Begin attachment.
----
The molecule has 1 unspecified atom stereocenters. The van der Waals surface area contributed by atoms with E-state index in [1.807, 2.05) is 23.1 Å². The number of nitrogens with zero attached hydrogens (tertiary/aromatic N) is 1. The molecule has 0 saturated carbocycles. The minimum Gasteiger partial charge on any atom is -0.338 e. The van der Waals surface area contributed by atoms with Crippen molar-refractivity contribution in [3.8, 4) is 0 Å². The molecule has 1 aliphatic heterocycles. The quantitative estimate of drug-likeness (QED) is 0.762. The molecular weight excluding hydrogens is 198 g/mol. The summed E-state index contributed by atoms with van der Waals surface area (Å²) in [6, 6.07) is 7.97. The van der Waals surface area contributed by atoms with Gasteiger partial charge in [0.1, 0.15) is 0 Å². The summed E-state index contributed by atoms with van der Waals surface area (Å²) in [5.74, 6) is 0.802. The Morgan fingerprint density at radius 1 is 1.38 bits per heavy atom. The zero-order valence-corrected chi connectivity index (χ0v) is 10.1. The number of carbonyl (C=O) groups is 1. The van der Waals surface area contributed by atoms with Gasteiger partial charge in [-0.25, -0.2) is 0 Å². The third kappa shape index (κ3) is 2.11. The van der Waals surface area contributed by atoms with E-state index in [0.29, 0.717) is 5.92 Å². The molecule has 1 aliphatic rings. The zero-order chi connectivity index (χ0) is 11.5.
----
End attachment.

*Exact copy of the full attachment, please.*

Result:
The molecule has 1 unspecified atom stereocenters. The van der Waals surface area contributed by atoms with E-state index in [1.807, 2.05) is 23.1 Å². The number of nitrogens with zero attached hydrogens (tertiary/aromatic N) is 1. The molecule has 0 saturated carbocycles. The minimum Gasteiger partial charge on any atom is -0.338 e. The van der Waals surface area contributed by atoms with Crippen molar-refractivity contribution in [3.8, 4) is 0 Å². The molecule has 1 aliphatic heterocycles. The quantitative estimate of drug-likeness (QED) is 0.762. The molecular weight excluding hydrogens is 198 g/mol. The summed E-state index contributed by atoms with van der Waals surface area (Å²) in [6, 6.07) is 7.97. The van der Waals surface area contributed by atoms with Gasteiger partial charge in [0.1, 0.15) is 0 Å². The summed E-state index contributed by atoms with van der Waals surface area (Å²) in [5.74, 6) is 0.802. The Morgan fingerprint density at radius 1 is 1.38 bits per heavy atom. The zero-order valence-corrected chi connectivity index (χ0v) is 10.1. The number of carbonyl (C=O) groups is 1. The van der Waals surface area contributed by atoms with Gasteiger partial charge in [-0.25, -0.2) is 0 Å². The third kappa shape index (κ3) is 2.11. The van der Waals surface area contributed by atoms with E-state index in [0.29, 0.717) is 5.92 Å². The molecule has 1 aliphatic rings. The zero-order chi connectivity index (χ0) is 11.5.